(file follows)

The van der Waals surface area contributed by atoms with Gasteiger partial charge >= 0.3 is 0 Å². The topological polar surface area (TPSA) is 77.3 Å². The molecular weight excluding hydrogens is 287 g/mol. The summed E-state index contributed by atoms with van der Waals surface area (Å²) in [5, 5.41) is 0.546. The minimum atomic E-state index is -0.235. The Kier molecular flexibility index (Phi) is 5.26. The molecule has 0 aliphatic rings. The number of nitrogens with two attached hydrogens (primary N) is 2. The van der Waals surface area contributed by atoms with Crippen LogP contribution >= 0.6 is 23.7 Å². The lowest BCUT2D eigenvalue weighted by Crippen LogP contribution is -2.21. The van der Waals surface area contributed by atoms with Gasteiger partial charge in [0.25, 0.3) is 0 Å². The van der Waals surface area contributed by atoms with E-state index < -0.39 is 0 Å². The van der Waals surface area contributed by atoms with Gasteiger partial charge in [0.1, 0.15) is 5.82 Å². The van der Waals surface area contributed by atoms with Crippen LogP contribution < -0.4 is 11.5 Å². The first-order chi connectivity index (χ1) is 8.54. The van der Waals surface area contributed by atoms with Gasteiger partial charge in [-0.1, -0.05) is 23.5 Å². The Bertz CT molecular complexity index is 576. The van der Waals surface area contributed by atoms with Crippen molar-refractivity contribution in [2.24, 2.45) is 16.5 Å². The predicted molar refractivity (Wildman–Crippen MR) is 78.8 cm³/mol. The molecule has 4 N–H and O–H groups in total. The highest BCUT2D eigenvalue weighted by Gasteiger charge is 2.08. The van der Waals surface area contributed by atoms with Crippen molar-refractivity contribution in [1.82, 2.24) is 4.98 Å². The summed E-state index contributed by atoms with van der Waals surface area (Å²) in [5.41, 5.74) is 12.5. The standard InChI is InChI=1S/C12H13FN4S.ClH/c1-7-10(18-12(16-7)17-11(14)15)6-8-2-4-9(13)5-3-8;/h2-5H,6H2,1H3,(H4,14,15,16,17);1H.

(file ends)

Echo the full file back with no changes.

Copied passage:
The van der Waals surface area contributed by atoms with Gasteiger partial charge >= 0.3 is 0 Å². The topological polar surface area (TPSA) is 77.3 Å². The molecular weight excluding hydrogens is 287 g/mol. The summed E-state index contributed by atoms with van der Waals surface area (Å²) in [5, 5.41) is 0.546. The minimum atomic E-state index is -0.235. The Kier molecular flexibility index (Phi) is 5.26. The molecule has 0 aliphatic rings. The number of nitrogens with two attached hydrogens (primary N) is 2. The van der Waals surface area contributed by atoms with Crippen LogP contribution >= 0.6 is 23.7 Å². The lowest BCUT2D eigenvalue weighted by Crippen LogP contribution is -2.21. The van der Waals surface area contributed by atoms with Gasteiger partial charge in [0.25, 0.3) is 0 Å². The van der Waals surface area contributed by atoms with E-state index < -0.39 is 0 Å². The van der Waals surface area contributed by atoms with Gasteiger partial charge in [0.1, 0.15) is 5.82 Å². The van der Waals surface area contributed by atoms with Crippen LogP contribution < -0.4 is 11.5 Å². The first-order chi connectivity index (χ1) is 8.54. The van der Waals surface area contributed by atoms with Gasteiger partial charge in [-0.1, -0.05) is 23.5 Å². The Bertz CT molecular complexity index is 576. The van der Waals surface area contributed by atoms with Crippen molar-refractivity contribution in [2.24, 2.45) is 16.5 Å². The predicted molar refractivity (Wildman–Crippen MR) is 78.8 cm³/mol. The molecule has 4 N–H and O–H groups in total. The highest BCUT2D eigenvalue weighted by Gasteiger charge is 2.08. The van der Waals surface area contributed by atoms with Crippen molar-refractivity contribution in [1.82, 2.24) is 4.98 Å². The summed E-state index contributed by atoms with van der Waals surface area (Å²) in [5.41, 5.74) is 12.5. The standard InChI is InChI=1S/C12H13FN4S.ClH/c1-7-10(18-12(16-7)17-11(14)15)6-8-2-4-9(13)5-3-8;/h2-5H,6H2,1H3,(H4,14,15,16,17);1H.